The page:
## They say, “cooking is an art and baking is a science,” but where does math fall into the equation?

One of the most vital parts of baking is knowing how to properly convert your recipe. Whether they are centuries old or a new concept you're trying, any recipe can be altered to make future baking endeavors easy and incredibly accurate. In this post, I will share the importance of properly recording your recipes and how to do so in Excel.

### Before you can begin, here’s what you must do/have:

**A digital scale and a microscale**. You can do without the microscale, but it is great for decimal measurements such as when working with extracts, spices, and leavening agents.**The recipe is measured by weight- either grams or ounces will do but it must be consistent.**To do this, simply: Weigh your ingredients the next time you make it OR use__King Arthur Baking Company’s ingredient weight chart__to convert from volume to weight. Though this is incredibly accurate, you may see some disparities in your baked goods through this method. That may be a result of incorrect measuring in past re-creations (i.e. spooning vs scooping your flour), and it's up to personal opinion.

I personally prefer grams, and if you would like to convert from one or the other, it’s an easy switch. #1 rule- there are 28.35 grams in an ounce

### Ounces to grams: multiple everything by 28.35

### Grams to ounces: divide everything by 28.35

### Simple!

Throughout the majority of my early baking years, I worked primarily in volume (measuring cups and spoons). As you could guess, this not only limited my ability to adjust my recipes, but it also hindered my efficiency, dirtied more dishes, AND created room for error in scaling my ingredients. It was only until recently that tips such as the “proper method for scaling flour” were considered common knowledge, so there was always a concern for disparities when remaking something. Weight is the way to go!

## How to convert your recipe:

Here I’ve provided a downloadable blank version of how I record all my recipes (with notes!). Feel free to alter this or use your own set up entirely!

In this scenario, I wanted to mix a batch of chocolate chip cookies using all the chips I had on hand.

## 1.

Measure the total amount of the ingredient you have and jot down the weight. Here I have 943g of chocolate chips in total.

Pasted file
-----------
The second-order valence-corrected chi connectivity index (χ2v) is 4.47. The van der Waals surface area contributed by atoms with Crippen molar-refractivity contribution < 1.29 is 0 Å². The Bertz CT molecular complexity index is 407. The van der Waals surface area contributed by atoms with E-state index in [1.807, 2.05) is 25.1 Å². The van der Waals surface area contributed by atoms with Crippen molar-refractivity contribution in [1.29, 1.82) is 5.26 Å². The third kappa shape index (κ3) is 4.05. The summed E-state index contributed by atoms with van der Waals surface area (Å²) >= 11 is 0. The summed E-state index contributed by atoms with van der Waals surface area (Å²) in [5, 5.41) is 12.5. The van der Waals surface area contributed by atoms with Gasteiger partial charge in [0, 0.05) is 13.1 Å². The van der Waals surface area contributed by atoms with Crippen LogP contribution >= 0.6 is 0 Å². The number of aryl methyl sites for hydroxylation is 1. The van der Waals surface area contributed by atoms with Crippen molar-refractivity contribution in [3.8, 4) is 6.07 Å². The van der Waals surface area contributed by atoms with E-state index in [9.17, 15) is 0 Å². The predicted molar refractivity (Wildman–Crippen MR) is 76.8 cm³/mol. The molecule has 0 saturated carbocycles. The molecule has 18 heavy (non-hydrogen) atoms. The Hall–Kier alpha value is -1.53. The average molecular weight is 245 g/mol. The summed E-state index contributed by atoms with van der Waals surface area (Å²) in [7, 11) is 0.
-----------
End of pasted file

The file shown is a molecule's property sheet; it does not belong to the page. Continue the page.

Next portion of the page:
## 2.

Find your conversion factor (written here as CF). This is found by dividing what you have by the standard weight of the ingredients. In my case, I divided 943/340 = 2.77. You can often find the equation written like this:

## Desired

_________________

## Standard

## 3.

Multiply the standard ingredient weights by the CF. Double-check if your conversion is correct by comparing the weight of the ingredient in question and the conversion (if it is off by 1 gram, that’s ok). The new weight for chocolate chips adds up to 943, the same number that I weighed, so it's correct! (you can also double-check your work by calculating the percentages of the new conversion, none of the ratios have changed so they should be the same as the original).

## 4.

Calculate the sum to find the total of the converted recipe. If you know how much one cookie weighs, this would give you an idea of how many this batch will make in total.

## 5.

If needed, adjust the decimals for ingredients that weigh less than 10g. These typically are flavor extracts, leavening agents (baking soda, baking powder, yeast), salt, spices, herbs, etc. You want to be as precise as possible with ingredients such as these due to their functions in the recipe. This is where a micro-scale comes in handy!

## 6.

Lastly, to make reading easier and avoid confusion, freeze the first column so the new weights are next to their respective ingredients. This can be done by going to View -> Window -> Freeze First Column then slide the page over so column F (ingredient weight conversion) is next to A (ingredient names)

## And that's it!

This same logic can also be applied to other situations as well!

In the opposite case when you are short on an ingredient but still want to make a smaller batch. Weigh what you have, record the number, and divide it by the standard weight to get the conversion factor. It is the same exact process; the only difference is that your CF will be less than 0. Continue from step 3 stated above.

In another situation, let’s say you need to produce a large batch of cookies for an event. You’ll need 200 cookies total, and you know that each weighs approx. 30g. 30 x 200 = 6000, meaning you’ll need to convert the formula to produce 6000g worth of cookie dough (aka your desired amount of cookie dough). Using the same formula, divide the desired total by the standard total. (6000 / 982.72 = 6.11). Multiply the rest of the ingredient weights by the new CF (6.11) and your total should add up to approx. 6000g. Always ensure that your sum errs on the safe side, going slightly over the desired total if needed to ensure that you meet the demand.

Recording and converting your recipes using these tips will help massively in the long run. Whether you're catering for a party, trying a new flavor, or just in need of that midnight snack but you're low on butter (because it always vanishes right when you need it most), conversion factors will be your best friend when baking.

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